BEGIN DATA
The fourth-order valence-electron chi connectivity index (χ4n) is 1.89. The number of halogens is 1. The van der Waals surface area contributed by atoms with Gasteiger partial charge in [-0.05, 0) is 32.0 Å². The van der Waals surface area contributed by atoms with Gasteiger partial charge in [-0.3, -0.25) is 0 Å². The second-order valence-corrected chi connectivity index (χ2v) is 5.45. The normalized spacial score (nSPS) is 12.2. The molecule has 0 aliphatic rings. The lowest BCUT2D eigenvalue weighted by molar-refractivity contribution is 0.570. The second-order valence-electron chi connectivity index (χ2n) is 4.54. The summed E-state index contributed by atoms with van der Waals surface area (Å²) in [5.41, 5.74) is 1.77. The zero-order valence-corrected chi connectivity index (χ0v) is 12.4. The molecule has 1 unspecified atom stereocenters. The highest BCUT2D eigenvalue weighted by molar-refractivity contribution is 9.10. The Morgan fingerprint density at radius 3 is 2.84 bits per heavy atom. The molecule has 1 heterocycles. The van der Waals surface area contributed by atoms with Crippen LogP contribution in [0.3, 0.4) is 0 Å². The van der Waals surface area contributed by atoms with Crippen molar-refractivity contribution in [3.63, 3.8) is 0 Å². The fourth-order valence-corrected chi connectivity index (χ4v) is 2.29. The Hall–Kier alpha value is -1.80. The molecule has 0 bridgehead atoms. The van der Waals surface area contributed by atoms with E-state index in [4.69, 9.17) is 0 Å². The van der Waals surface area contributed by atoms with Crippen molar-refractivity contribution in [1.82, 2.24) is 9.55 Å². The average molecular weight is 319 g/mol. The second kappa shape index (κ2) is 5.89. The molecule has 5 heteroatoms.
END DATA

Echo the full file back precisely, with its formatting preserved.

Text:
The fourth-order valence-electron chi connectivity index (χ4n) is 1.89. The number of halogens is 1. The van der Waals surface area contributed by atoms with Gasteiger partial charge in [-0.05, 0) is 32.0 Å². The van der Waals surface area contributed by atoms with Gasteiger partial charge in [-0.3, -0.25) is 0 Å². The second-order valence-corrected chi connectivity index (χ2v) is 5.45. The normalized spacial score (nSPS) is 12.2. The molecule has 0 aliphatic rings. The lowest BCUT2D eigenvalue weighted by molar-refractivity contribution is 0.570. The second-order valence-electron chi connectivity index (χ2n) is 4.54. The summed E-state index contributed by atoms with van der Waals surface area (Å²) in [5.41, 5.74) is 1.77. The zero-order valence-corrected chi connectivity index (χ0v) is 12.4. The molecule has 1 unspecified atom stereocenters. The highest BCUT2D eigenvalue weighted by molar-refractivity contribution is 9.10. The Morgan fingerprint density at radius 3 is 2.84 bits per heavy atom. The molecule has 1 heterocycles. The van der Waals surface area contributed by atoms with Crippen LogP contribution in [0.3, 0.4) is 0 Å². The van der Waals surface area contributed by atoms with Crippen molar-refractivity contribution in [3.63, 3.8) is 0 Å². The fourth-order valence-corrected chi connectivity index (χ4v) is 2.29. The Hall–Kier alpha value is -1.80. The molecule has 0 bridgehead atoms. The van der Waals surface area contributed by atoms with E-state index in [4.69, 9.17) is 0 Å². The van der Waals surface area contributed by atoms with Crippen molar-refractivity contribution in [1.82, 2.24) is 9.55 Å². The average molecular weight is 319 g/mol. The second kappa shape index (κ2) is 5.89. The molecule has 5 heteroatoms.